(b) The owner or operator must develop a schedule for conducting integrity assessments over the life of the tank to ensure that the tank retains its structural integrity and will not collapse, rupture or fail. The schedule must be based on the results of past integrity assessments, age of the tank system, materials of construction, characteristics of the waste, and any other relevant factors.

     (c) The owner or operator of a new tank system must ensure that proper handling procedures are adhered to in order to prevent damage to the system during installation. Prior to covering, enclosing, or placing a new tank system or component in use, an independent, qualified installation inspector or an independent, qualified, registered professional engineer, either of whom is trained and experienced in the proper installation of tank systems or components, must inspect the system for the presence of any of the following items:

     (i) Weld breaks;

     (ii) Punctures;

     (iii) Scrapes of protective coatings;

     (iv) Cracks;

     (v) Corrosion;

     (vi) Other structural damage or inadequate construction/installation.

All discrepancies must be remedied before the tank system is covered, enclosed, or placed in use.

     (d) New tank systems or components that are placed underground and that are backfilled must be provided with a backfill material that is a noncorrosive, porous, homogeneous substance and that is installed so that the backfill is placed completely around the tank and compacted to ensure that the tank and piping are fully and uniformly supported.

     (e) All new tanks and ancillary equipment must be tested for tightness prior to being covered, enclosed, or placed in use. If a tank system is found not to be tight, all repairs necessary to remedy the leak(s) in the system must be performed prior to the tank system being covered, enclosed, or placed into use.

     (f) Ancillary equipment must be supported and protected against physical damage and excessive stress due to settlement, vibration, expansion, or contraction.


Note: The piping system installation procedures described in American Petroleum Institute (API) Publication 1615 (November 1979), "Installation of Underground Petroleum Storage Systems," or ANSI Standard B31.3, "Petroleum Refinery Piping," and ANSI Standard B31.4 "Liquid Petroleum Transportation Piping System," may be used, where applicable, as guidelines for proper installation of piping systems.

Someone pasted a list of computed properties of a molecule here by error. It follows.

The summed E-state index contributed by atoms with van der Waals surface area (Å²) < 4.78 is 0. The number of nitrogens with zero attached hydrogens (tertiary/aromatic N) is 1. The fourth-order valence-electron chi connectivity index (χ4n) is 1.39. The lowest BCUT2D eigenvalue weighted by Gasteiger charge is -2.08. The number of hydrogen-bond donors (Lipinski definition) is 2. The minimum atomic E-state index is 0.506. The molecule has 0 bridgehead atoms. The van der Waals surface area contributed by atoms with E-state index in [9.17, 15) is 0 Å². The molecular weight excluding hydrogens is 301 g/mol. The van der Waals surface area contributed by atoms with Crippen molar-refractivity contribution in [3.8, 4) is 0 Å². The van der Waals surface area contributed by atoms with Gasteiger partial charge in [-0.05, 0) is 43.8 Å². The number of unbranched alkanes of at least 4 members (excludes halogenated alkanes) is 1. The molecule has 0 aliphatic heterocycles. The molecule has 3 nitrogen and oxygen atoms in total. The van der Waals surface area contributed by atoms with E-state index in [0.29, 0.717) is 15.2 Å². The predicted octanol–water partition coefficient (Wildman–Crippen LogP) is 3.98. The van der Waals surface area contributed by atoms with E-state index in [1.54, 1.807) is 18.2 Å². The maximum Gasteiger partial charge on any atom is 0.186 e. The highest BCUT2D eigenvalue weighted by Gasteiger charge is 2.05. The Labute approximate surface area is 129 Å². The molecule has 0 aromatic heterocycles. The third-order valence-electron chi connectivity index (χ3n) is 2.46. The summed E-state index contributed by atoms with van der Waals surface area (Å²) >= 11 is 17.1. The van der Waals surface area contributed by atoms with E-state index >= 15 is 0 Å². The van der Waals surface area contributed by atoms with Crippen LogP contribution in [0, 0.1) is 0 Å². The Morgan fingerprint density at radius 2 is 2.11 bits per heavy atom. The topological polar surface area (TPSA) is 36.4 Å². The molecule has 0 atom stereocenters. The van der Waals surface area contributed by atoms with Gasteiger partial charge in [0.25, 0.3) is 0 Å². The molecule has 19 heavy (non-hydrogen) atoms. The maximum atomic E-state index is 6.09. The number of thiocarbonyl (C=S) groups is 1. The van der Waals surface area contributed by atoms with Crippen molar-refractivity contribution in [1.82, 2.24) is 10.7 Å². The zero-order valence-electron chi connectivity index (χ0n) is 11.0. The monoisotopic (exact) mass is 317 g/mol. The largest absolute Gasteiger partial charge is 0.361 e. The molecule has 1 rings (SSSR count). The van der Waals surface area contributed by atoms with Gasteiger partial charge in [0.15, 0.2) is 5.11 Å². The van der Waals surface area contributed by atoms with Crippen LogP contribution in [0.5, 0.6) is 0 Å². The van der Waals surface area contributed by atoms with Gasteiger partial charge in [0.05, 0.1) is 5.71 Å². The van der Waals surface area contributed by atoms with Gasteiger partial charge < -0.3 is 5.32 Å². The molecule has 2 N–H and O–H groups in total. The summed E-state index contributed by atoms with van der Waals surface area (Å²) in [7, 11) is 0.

(g) The owner or operator must provide the type and degree of corrosion protection recommended by an independent corrosion expert, based on the information provided under (a)(iii) of this subsection, or other corrosion protection if the department believes other corrosion protection is necessary to ensure the integrity of the tank system during use of the tank system. The installation of a corrosion protection system that is field fabricated must be supervised by an independent corrosion expert to ensure proper installation.

     (h) The owner or operator must obtain and keep on file at the facility written statements by those persons required to certify the design of the tank system and supervise the installation of the tank system in accordance with the requirements of (b) through (g) of this subsection, that attest that the tank system was properly designed and installed and that repairs, pursuant to (c) and (e) of this subsection, were performed. These written statements must also include the certification statement as required in WAC 173-303-810 (13)(a).

     (4) Containment and detection of releases.

     (a) In order to prevent the release of dangerous waste or dangerous constituents to the environment, secondary containment that meets the requirements of this subsection must be provided (except as provided in (f) and (g) of this subsection):

     (i) For all new and existing tank systems or components, prior to their being put into service((;)).

     (ii) ((For all existing tank systems used to store or treat Dangerous Waste Nos. F020, F021, F022, F023, F026, and F027, within two years after January 12, 1989;

     (iii) For those existing tank systems of known and documented age, within two years after January 12, 1989, or when the tank system has reached fifteen years of age, whichever comes later;

     (iv) For those existing tank systems for which the age cannot be documented, within eight years of January 12, 1989; but if the age of the facility is greater than seven years, secondary containment must be provided by the time the facility reaches fifteen years of age, or within two years of January 12, 1989, whichever comes later; and

     (v))) For tank systems that store or treat materials that become dangerous wastes ((subsequent to January 12, 1989, within the time intervals required in (a)(i) through (iv) of this subsection, except that the date that a material becomes a dangerous waste must be used in place of January 12, 1989)), within two years of the dangerous waste listing, or when the tank system has reached fifteen years of age, whichever comes later.

     (b) Secondary containment systems must be:

     (i) Designed, installed, and operated to prevent any migration of wastes or accumulated liquid out of the system to the soil, ground water, or surface water at any time during the use of the tank system; and

     (ii) Capable of detecting and collecting releases and accumulated liquids until the collected material is removed.

     (c) To meet the requirements of (b) of this subsection, secondary containment systems must be at a minimum: